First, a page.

Spray your tomatoes with Raid?

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In summary: I'm not sure what it was historically, I'm guessing organophosphates?Tomatoes smoke better on the grill when done with a little Raid.In summary, Raid is a synthetic insecticide that is made from chrysanthemum flowers. It is effective against fleas and can be used to grill tomatoes.
  • #1

Ivan Seeking

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Spray your tomatoes with Raid?!

Check out this old commercial for Raid bug spray; at about the 40 second mark.

https://www.youtube.com/watch?v=54mo6VXO17U
 
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  • #2


Mmmmm...yummy!
 
  • #3


Ivan Seeking said:
Check out this old commercial for Raid bug spray; at about the 40 second mark.

https://www.youtube.com/watch?v=54mo6VXO17U

What's a little RAID going to hurt after the thermonuclear bombs blow up while you're hiding under your school desk?
 
  • #4


Cyrus said:
What's a little RAID going to hurt after the thermonuclear bombs blow up while you're hiding under your school desk?

We were protected by our desks; duh!
 
  • #5


Wouldn't it dry on the tomatoe and neutralize? I know nothing about chemistry. I wouldn't try that though.

Note: My herbs are growing indoors. Sick.
 
  • #6


My experience is that Off attracts wasps. Therefore, I quite using it. For mosquitos, I'd spray myself with Raid. The little bastards still bit me, but I had the satisfaction of knowing that they would die from doing so.
 
  • #7


As far as I know, RAID (the standard formulation) is non-persistent. A quick http://en.wikipedia.org/wiki/Cypermethrin" [Broken] shows that it degrades on soil and plants, but not on inert surfaces. So you should be safe spraying the normal raid on your tomatoes.
 
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  • #8


Except for the part where the tomatoes are ready to pick. You don't spray poison on food that is ready to harvest.
 
  • #9


Decades of innovation in synthetic organic compounds have left us with many wonderful compounds still in common use today, and still yielding many healthcare research papers, uncertain on ill effects. We medicate ourselves with just as many of these innovative synthetics, made for everything for toe-jam to heartburn to a cold, as we do inhaling them from all the goodies found in a building. I don't think X billion years of evolution has us well prepared for many of these thousands (ten thousands?) of compounds.
 
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  • #10


:yuck:I love raid,it makes a good substitute for vinegar in a salad dressing.
 
  • #11


I don't see what the problem is. Just wash it off with water.

http://www.collectorsquest.com/blog/wp-content/uploads/radium-jar.jpg [Broken]
 
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  • #12


eh, so? what if i dusted my tomatoes with boric acid? should i not eat the tomatoes?
 
  • #13


Proton Soup said:
eh, so? what if i dusted my tomatoes with boric acid? should i not eat the tomatoes?

Is that what Raid is made from? Is Boric acid used on food?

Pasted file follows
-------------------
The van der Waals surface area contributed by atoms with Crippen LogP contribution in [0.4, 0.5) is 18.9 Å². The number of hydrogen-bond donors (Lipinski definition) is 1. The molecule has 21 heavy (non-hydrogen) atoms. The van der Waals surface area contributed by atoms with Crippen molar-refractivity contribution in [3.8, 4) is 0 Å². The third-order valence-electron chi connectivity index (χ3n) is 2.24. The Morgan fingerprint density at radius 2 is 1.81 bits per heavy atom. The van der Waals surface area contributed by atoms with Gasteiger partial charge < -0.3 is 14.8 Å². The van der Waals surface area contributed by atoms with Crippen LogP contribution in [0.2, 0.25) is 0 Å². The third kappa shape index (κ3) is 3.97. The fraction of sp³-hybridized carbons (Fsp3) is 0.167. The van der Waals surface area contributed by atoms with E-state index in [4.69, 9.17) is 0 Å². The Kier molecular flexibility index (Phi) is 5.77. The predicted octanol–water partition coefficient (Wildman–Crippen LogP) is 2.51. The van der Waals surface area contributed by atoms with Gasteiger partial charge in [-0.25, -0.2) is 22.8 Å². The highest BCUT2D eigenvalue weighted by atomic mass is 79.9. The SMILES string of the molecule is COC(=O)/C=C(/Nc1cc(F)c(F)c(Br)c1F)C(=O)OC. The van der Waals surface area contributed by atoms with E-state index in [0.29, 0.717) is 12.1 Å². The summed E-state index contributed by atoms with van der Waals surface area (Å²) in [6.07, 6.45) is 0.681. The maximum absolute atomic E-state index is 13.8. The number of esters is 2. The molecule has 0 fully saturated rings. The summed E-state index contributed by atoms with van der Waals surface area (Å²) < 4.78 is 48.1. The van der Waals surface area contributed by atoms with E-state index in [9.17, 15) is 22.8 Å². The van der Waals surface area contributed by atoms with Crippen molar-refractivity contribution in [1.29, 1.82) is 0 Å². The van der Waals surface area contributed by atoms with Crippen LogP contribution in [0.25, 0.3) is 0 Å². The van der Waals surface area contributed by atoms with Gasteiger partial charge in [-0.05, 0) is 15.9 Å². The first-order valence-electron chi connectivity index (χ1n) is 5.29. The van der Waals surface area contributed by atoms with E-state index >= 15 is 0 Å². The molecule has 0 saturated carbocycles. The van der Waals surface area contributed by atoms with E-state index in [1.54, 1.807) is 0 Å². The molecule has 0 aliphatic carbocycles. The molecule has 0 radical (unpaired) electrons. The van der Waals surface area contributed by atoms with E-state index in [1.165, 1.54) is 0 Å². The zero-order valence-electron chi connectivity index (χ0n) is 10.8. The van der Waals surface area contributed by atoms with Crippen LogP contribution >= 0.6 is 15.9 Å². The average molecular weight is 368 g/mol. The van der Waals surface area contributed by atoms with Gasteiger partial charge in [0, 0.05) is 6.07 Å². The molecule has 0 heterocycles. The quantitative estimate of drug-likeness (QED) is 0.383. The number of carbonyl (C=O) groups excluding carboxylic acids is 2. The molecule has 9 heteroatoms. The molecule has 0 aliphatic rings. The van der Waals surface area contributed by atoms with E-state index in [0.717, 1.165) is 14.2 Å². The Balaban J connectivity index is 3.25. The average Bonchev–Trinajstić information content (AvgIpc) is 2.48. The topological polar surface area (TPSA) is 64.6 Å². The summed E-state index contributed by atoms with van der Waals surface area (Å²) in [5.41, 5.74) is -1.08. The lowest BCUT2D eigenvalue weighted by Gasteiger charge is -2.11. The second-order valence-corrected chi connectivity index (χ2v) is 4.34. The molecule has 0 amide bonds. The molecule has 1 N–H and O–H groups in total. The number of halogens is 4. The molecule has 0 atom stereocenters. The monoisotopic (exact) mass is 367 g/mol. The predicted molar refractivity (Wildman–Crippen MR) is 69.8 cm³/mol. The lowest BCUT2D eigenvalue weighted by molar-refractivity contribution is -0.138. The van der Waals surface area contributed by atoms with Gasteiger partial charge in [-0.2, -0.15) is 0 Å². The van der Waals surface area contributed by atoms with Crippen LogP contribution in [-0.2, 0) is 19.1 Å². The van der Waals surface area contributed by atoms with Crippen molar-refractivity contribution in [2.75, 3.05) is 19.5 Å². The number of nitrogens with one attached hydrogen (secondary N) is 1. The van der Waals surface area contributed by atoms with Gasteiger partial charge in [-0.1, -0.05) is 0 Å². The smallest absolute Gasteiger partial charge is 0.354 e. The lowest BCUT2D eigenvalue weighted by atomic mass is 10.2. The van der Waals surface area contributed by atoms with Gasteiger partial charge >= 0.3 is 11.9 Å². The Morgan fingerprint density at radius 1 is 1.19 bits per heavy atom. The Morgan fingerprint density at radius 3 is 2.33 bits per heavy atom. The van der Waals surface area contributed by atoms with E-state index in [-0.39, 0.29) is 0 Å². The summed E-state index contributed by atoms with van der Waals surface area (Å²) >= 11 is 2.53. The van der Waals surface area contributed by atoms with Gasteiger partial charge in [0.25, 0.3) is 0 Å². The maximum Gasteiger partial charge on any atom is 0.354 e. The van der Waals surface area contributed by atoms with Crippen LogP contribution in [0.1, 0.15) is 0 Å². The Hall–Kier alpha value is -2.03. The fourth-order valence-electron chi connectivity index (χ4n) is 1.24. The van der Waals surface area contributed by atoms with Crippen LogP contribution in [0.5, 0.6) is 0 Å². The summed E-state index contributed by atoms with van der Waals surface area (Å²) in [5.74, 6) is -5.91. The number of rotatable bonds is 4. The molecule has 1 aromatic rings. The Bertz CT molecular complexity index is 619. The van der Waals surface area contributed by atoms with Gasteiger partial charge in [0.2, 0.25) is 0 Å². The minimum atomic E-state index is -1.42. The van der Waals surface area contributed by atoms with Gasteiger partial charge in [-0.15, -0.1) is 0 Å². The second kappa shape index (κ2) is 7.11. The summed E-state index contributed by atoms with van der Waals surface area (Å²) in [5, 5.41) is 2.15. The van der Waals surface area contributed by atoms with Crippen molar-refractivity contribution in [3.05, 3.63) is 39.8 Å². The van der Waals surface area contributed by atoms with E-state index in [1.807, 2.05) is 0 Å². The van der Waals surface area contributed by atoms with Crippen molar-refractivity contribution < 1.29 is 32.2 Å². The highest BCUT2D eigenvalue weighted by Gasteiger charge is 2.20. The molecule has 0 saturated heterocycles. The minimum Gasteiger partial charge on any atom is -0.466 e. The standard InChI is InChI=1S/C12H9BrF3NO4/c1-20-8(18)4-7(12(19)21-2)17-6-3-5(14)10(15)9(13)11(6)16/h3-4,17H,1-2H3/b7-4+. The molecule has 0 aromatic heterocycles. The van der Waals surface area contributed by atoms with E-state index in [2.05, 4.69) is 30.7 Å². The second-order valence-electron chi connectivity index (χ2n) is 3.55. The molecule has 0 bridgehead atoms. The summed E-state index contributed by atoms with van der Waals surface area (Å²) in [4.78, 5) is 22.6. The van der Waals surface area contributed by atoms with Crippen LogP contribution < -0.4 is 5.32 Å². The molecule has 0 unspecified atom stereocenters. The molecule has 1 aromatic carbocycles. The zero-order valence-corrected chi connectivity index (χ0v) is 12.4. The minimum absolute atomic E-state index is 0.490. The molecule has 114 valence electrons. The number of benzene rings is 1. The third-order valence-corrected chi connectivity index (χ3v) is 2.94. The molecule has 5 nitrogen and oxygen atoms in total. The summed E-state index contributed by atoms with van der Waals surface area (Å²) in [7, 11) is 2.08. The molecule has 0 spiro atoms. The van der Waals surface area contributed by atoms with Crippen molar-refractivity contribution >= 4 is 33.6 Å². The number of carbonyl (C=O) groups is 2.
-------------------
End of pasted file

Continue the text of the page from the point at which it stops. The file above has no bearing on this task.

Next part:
• #14


Ivan Seeking said:
Is that what Raid is made from? Is Boric acid used on food?

the point is simply that bug physiology is different than human physiology. if a bug gets a bit of borate on his self and ingests it while preening, it poisons him (neurally, iirc). but for we humans, we'd have to eat it by the spoonful just to get a bit of hormonal disruption. environmental exposure to borate is non-toxic, and we actually need a small amount.

so, there are ways to kill bugs without any significant harm to mammals. i use Dawn dishwashing detergent to kill the fleas on my cats. it is surprisingly effective.
 
  • #15


Ivan Seeking said:
Is that what Raid is made from? Is Boric acid used on food?

No. Modern Raid is pyrethroids, synthetic variations of a natural insecticide made by chrysanthemum flowers:

http://en.wikipedia.org/wiki/Pyrethroid

I'm not sure what it was historically, I'm guessing organophosphates?
 
  • #16


Tomatoes smoke better on the grill when done with a little Raid.*

*Satire warning.
 

1. Can I use Raid to spray my tomatoes for pests?

Yes, Raid is commonly used as a pesticide for various types of pests, including those that may harm your tomato plants.

2. Is it safe to spray Raid on edible plants like tomatoes?

While Raid is generally safe for use on plants, it is important to follow the instructions and precautions on the label. It is recommended to only use Raid on tomatoes that are not yet ripe, and to wash the tomatoes thoroughly before consuming.

3. Will spraying Raid on my tomatoes affect the taste or quality of the fruit?

In most cases, spraying Raid on your tomatoes will not have a noticeable effect on the taste or quality of the fruit. However, it is important to follow the instructions on the label and avoid excessive use.

4. How often should I spray my tomatoes with Raid?

The frequency of spraying will depend on the severity of the pest infestation and the type of Raid product being used. It is important to follow the instructions on the label and avoid overuse.

5. Are there any alternatives to using Raid on my tomato plants?

Yes, there are natural and organic alternatives to using Raid on your tomatoes. These include using neem oil, garlic spray, or companion planting with plants that repel pests. It is important to research and choose a method that is safe and effective for your specific pest problem.

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